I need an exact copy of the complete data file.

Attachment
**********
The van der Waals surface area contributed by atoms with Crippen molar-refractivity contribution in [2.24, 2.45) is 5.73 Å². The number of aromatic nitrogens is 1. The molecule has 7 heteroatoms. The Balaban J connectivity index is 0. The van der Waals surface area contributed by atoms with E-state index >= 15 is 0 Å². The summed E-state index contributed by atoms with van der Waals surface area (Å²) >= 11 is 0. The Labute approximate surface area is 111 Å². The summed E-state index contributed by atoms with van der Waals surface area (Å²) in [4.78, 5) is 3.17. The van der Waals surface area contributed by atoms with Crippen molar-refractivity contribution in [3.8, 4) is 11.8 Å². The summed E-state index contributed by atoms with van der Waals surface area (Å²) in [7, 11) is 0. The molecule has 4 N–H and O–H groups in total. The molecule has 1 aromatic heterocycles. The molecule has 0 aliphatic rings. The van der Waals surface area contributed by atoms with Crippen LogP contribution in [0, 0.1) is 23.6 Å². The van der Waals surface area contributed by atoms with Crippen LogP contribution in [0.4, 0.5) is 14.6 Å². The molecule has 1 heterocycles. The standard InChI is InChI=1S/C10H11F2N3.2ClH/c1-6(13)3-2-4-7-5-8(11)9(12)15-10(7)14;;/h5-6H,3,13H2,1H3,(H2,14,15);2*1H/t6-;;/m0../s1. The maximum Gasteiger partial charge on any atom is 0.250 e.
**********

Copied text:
The van der Waals surface area contributed by atoms with Crippen molar-refractivity contribution in [2.24, 2.45) is 5.73 Å². The number of aromatic nitrogens is 1. The molecule has 7 heteroatoms. The Balaban J connectivity index is 0. The van der Waals surface area contributed by atoms with E-state index >= 15 is 0 Å². The summed E-state index contributed by atoms with van der Waals surface area (Å²) >= 11 is 0. The Labute approximate surface area is 111 Å². The summed E-state index contributed by atoms with van der Waals surface area (Å²) in [4.78, 5) is 3.17. The van der Waals surface area contributed by atoms with Crippen molar-refractivity contribution in [3.8, 4) is 11.8 Å². The summed E-state index contributed by atoms with van der Waals surface area (Å²) in [7, 11) is 0. The molecule has 4 N–H and O–H groups in total. The molecule has 1 aromatic heterocycles. The molecule has 0 aliphatic rings. The van der Waals surface area contributed by atoms with Crippen LogP contribution in [0, 0.1) is 23.6 Å². The van der Waals surface area contributed by atoms with Crippen LogP contribution in [0.4, 0.5) is 14.6 Å². The molecule has 1 heterocycles. The standard InChI is InChI=1S/C10H11F2N3.2ClH/c1-6(13)3-2-4-7-5-8(11)9(12)15-10(7)14;;/h5-6H,3,13H2,1H3,(H2,14,15);2*1H/t6-;;/m0../s1. The maximum Gasteiger partial charge on any atom is 0.250 e.